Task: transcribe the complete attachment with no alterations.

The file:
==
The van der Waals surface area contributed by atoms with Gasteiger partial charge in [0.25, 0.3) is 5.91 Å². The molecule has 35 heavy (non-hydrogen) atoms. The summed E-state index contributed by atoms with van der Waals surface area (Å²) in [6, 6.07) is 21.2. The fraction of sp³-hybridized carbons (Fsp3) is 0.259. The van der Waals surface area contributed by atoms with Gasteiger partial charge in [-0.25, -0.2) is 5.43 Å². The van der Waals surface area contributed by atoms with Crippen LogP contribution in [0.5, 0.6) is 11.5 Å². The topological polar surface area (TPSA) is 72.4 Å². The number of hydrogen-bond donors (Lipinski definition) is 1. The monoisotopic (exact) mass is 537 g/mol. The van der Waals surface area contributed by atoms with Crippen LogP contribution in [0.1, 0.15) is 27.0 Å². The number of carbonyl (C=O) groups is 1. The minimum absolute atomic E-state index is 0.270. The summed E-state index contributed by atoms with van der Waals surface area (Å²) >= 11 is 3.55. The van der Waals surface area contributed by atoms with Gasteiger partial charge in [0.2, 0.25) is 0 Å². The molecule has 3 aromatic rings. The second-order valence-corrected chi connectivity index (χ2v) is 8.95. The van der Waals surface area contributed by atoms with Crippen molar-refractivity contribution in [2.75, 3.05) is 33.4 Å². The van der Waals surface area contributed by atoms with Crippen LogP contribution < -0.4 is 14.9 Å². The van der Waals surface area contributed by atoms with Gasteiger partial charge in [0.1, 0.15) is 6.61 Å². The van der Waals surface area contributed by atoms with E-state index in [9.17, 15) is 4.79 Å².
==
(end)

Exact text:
The van der Waals surface area contributed by atoms with Gasteiger partial charge in [0.25, 0.3) is 5.91 Å². The molecule has 35 heavy (non-hydrogen) atoms. The summed E-state index contributed by atoms with van der Waals surface area (Å²) in [6, 6.07) is 21.2. The fraction of sp³-hybridized carbons (Fsp3) is 0.259. The van der Waals surface area contributed by atoms with Gasteiger partial charge in [-0.25, -0.2) is 5.43 Å². The van der Waals surface area contributed by atoms with Crippen LogP contribution in [0.5, 0.6) is 11.5 Å². The topological polar surface area (TPSA) is 72.4 Å². The number of hydrogen-bond donors (Lipinski definition) is 1. The monoisotopic (exact) mass is 537 g/mol. The van der Waals surface area contributed by atoms with Crippen LogP contribution in [0.1, 0.15) is 27.0 Å². The number of carbonyl (C=O) groups is 1. The minimum absolute atomic E-state index is 0.270. The summed E-state index contributed by atoms with van der Waals surface area (Å²) >= 11 is 3.55. The van der Waals surface area contributed by atoms with Gasteiger partial charge in [0.2, 0.25) is 0 Å². The molecule has 3 aromatic rings. The second-order valence-corrected chi connectivity index (χ2v) is 8.95. The van der Waals surface area contributed by atoms with Crippen molar-refractivity contribution in [2.75, 3.05) is 33.4 Å². The van der Waals surface area contributed by atoms with Crippen LogP contribution < -0.4 is 14.9 Å². The van der Waals surface area contributed by atoms with Gasteiger partial charge in [0.1, 0.15) is 6.61 Å². The van der Waals surface area contributed by atoms with E-state index in [9.17, 15) is 4.79 Å².